Indeed.  The problem, of course, is that Translink has no money, and what money it has, it spends on buses and trains that are already very well used.  So why give up revenue to encourage more ridership the system can’t handle?

That question has an answer of course — a good answer actually, even if not one I’ll ultimately accept.  The reason to give up revenue to encourage ridership is to get more people out of their cars.  You could find the money elsewhere, say, by a heavier vehicle levy or more tolls or whatever.  And you could make those taxes on drivers heavy enough to pay for the new buses and rail needed to carry all the extra people using their newly beefed-up U-Passes.  Worried about why students (and seniors, for that matter) should get a deal on transit, but not other low-income metro Vancouverites?  Fine.  Figure out ways to expand the class of people who get discounted fares.  And pay for it by cranking up the price of driving.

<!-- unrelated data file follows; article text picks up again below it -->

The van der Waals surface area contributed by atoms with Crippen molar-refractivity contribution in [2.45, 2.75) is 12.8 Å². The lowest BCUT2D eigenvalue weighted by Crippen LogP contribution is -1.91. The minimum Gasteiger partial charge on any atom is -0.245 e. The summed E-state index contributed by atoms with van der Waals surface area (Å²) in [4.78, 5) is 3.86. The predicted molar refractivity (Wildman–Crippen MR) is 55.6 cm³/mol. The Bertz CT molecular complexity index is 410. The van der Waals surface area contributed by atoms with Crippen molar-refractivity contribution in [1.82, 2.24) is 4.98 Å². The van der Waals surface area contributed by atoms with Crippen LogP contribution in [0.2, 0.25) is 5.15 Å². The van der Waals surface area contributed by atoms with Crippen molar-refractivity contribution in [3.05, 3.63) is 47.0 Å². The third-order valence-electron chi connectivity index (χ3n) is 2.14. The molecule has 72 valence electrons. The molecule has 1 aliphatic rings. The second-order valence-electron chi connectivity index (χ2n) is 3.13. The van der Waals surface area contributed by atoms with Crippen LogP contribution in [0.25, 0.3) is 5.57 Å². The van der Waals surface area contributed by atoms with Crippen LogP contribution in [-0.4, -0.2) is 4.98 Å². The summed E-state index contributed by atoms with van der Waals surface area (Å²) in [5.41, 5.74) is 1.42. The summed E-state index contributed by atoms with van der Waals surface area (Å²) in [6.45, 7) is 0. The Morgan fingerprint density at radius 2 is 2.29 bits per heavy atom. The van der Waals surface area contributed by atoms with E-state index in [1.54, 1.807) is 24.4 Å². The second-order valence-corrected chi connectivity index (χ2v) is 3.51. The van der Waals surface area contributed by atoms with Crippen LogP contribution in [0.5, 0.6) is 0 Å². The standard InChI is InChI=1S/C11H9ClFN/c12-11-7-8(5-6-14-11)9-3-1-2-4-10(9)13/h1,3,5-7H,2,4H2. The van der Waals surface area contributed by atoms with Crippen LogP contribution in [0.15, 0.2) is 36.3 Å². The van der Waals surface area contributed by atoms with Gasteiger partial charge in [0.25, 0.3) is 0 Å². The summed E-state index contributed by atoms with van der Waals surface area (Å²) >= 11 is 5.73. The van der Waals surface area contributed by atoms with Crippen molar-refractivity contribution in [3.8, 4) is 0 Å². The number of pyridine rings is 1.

That actually seems like a such a good idea to me that I’ve almost talked myself into it.  Almost.  But I keep thinking about gearing up for fights we know are coming — Translink’s proposed vehicle levy, new tolls, and giving up the revenue-neutrality of the carbon tax, so Translink can get a taste of that money.  Those revenue streams are going to be hard enough to put into place when we’re talking about generating relatively modest amounts of money from them. Try to make too much money from them, and we make it more likely that we won’t get any money at all.  So I’m inclined to think, if only for crassly political reasons, expanding the U-Pass programme is something that’s probably going to have to wait.